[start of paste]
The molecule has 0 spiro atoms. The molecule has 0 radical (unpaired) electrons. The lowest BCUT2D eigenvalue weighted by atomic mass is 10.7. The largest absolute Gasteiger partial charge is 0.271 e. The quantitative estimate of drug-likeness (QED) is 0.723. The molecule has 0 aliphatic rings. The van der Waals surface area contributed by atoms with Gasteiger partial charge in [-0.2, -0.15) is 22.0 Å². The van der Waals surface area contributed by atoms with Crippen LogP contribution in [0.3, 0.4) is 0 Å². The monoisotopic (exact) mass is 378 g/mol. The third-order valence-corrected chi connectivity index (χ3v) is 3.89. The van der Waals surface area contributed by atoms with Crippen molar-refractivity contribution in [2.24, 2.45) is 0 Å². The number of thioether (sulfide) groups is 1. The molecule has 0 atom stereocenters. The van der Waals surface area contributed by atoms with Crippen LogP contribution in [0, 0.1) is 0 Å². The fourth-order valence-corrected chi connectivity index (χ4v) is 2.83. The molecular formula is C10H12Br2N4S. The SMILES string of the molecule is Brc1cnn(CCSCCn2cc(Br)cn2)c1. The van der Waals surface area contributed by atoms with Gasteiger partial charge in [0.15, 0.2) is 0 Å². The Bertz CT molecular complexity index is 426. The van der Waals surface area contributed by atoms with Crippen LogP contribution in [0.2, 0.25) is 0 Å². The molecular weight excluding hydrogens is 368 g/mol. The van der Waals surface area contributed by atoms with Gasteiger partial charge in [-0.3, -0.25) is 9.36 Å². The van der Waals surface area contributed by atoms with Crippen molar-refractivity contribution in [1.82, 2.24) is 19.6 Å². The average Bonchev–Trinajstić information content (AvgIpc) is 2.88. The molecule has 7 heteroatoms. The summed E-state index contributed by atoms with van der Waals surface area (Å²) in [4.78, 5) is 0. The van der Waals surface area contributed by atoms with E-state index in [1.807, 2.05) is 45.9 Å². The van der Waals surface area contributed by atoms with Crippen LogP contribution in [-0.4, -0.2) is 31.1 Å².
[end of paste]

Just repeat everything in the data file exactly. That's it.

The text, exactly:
The molecule has 0 spiro atoms. The molecule has 0 radical (unpaired) electrons. The lowest BCUT2D eigenvalue weighted by atomic mass is 10.7. The largest absolute Gasteiger partial charge is 0.271 e. The quantitative estimate of drug-likeness (QED) is 0.723. The molecule has 0 aliphatic rings. The van der Waals surface area contributed by atoms with Gasteiger partial charge in [-0.2, -0.15) is 22.0 Å². The van der Waals surface area contributed by atoms with Crippen LogP contribution in [0.3, 0.4) is 0 Å². The monoisotopic (exact) mass is 378 g/mol. The third-order valence-corrected chi connectivity index (χ3v) is 3.89. The van der Waals surface area contributed by atoms with Crippen molar-refractivity contribution in [2.24, 2.45) is 0 Å². The number of thioether (sulfide) groups is 1. The molecule has 0 atom stereocenters. The van der Waals surface area contributed by atoms with Crippen LogP contribution in [0, 0.1) is 0 Å². The fourth-order valence-corrected chi connectivity index (χ4v) is 2.83. The molecular formula is C10H12Br2N4S. The SMILES string of the molecule is Brc1cnn(CCSCCn2cc(Br)cn2)c1. The van der Waals surface area contributed by atoms with Gasteiger partial charge in [0.15, 0.2) is 0 Å². The Bertz CT molecular complexity index is 426. The van der Waals surface area contributed by atoms with Crippen LogP contribution in [0.2, 0.25) is 0 Å². The molecular weight excluding hydrogens is 368 g/mol. The van der Waals surface area contributed by atoms with Gasteiger partial charge in [-0.3, -0.25) is 9.36 Å². The van der Waals surface area contributed by atoms with Crippen molar-refractivity contribution in [1.82, 2.24) is 19.6 Å². The average Bonchev–Trinajstić information content (AvgIpc) is 2.88. The molecule has 7 heteroatoms. The summed E-state index contributed by atoms with van der Waals surface area (Å²) in [4.78, 5) is 0. The van der Waals surface area contributed by atoms with E-state index in [1.807, 2.05) is 45.9 Å². The van der Waals surface area contributed by atoms with Crippen LogP contribution in [-0.4, -0.2) is 31.1 Å².